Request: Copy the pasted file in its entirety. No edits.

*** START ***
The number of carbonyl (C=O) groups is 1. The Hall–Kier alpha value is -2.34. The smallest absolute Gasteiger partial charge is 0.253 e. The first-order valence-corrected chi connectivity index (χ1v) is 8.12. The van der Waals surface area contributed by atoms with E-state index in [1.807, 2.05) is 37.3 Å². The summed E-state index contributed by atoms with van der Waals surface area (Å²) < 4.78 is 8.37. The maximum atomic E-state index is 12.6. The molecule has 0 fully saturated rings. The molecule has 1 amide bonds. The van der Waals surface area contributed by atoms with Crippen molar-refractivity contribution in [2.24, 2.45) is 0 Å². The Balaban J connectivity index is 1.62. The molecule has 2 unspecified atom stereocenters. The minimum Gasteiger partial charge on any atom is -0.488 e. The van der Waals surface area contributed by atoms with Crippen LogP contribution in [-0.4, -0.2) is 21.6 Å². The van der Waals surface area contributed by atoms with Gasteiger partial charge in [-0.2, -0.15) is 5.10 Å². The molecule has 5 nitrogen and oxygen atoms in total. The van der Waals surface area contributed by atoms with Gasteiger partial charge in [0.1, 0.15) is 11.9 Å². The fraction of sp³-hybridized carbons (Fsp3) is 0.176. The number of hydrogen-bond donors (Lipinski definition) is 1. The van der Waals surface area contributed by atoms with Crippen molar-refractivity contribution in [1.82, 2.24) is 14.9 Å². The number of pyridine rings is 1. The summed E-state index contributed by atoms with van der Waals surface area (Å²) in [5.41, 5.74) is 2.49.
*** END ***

The number of carbonyl (C=O) groups is 1. The Hall–Kier alpha value is -2.34. The smallest absolute Gasteiger partial charge is 0.253 e. The first-order valence-corrected chi connectivity index (χ1v) is 8.12. The van der Waals surface area contributed by atoms with E-state index in [1.807, 2.05) is 37.3 Å². The summed E-state index contributed by atoms with van der Waals surface area (Å²) < 4.78 is 8.37. The maximum atomic E-state index is 12.6. The molecule has 0 fully saturated rings. The molecule has 1 amide bonds. The van der Waals surface area contributed by atoms with Crippen molar-refractivity contribution in [2.24, 2.45) is 0 Å². The Balaban J connectivity index is 1.62. The molecule has 2 unspecified atom stereocenters. The minimum Gasteiger partial charge on any atom is -0.488 e. The van der Waals surface area contributed by atoms with Crippen LogP contribution in [-0.4, -0.2) is 21.6 Å². The van der Waals surface area contributed by atoms with Gasteiger partial charge in [-0.2, -0.15) is 5.10 Å². The molecule has 5 nitrogen and oxygen atoms in total. The van der Waals surface area contributed by atoms with Gasteiger partial charge in [0.1, 0.15) is 11.9 Å². The fraction of sp³-hybridized carbons (Fsp3) is 0.176. The number of hydrogen-bond donors (Lipinski definition) is 1. The van der Waals surface area contributed by atoms with Crippen molar-refractivity contribution in [1.82, 2.24) is 14.9 Å². The number of pyridine rings is 1. The summed E-state index contributed by atoms with van der Waals surface area (Å²) in [5.41, 5.74) is 2.49.